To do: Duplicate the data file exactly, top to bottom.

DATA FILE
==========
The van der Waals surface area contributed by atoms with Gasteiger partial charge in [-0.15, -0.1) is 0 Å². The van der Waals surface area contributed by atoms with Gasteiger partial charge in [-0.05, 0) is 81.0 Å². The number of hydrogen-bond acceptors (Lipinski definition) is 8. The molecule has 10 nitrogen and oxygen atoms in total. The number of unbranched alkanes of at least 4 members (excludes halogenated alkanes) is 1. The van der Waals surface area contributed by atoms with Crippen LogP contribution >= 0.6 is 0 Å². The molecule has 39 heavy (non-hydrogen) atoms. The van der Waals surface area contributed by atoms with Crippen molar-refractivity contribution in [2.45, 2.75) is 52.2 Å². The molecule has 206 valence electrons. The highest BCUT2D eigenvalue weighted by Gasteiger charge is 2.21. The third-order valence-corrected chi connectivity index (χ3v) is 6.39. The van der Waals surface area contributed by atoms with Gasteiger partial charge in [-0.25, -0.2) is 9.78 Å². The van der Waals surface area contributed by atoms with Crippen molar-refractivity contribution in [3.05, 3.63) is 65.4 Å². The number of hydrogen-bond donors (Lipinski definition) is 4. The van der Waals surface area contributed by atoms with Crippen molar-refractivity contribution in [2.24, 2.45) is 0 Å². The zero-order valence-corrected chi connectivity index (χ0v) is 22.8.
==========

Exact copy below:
The van der Waals surface area contributed by atoms with Gasteiger partial charge in [-0.15, -0.1) is 0 Å². The van der Waals surface area contributed by atoms with Gasteiger partial charge in [-0.05, 0) is 81.0 Å². The number of hydrogen-bond acceptors (Lipinski definition) is 8. The molecule has 10 nitrogen and oxygen atoms in total. The number of unbranched alkanes of at least 4 members (excludes halogenated alkanes) is 1. The van der Waals surface area contributed by atoms with Crippen LogP contribution >= 0.6 is 0 Å². The molecule has 39 heavy (non-hydrogen) atoms. The van der Waals surface area contributed by atoms with Crippen molar-refractivity contribution in [2.45, 2.75) is 52.2 Å². The molecule has 206 valence electrons. The highest BCUT2D eigenvalue weighted by Gasteiger charge is 2.21. The third-order valence-corrected chi connectivity index (χ3v) is 6.39. The van der Waals surface area contributed by atoms with Gasteiger partial charge in [-0.25, -0.2) is 9.78 Å². The van der Waals surface area contributed by atoms with Crippen molar-refractivity contribution in [3.05, 3.63) is 65.4 Å². The number of hydrogen-bond donors (Lipinski definition) is 4. The van der Waals surface area contributed by atoms with Crippen molar-refractivity contribution in [2.24, 2.45) is 0 Å². The zero-order valence-corrected chi connectivity index (χ0v) is 22.8.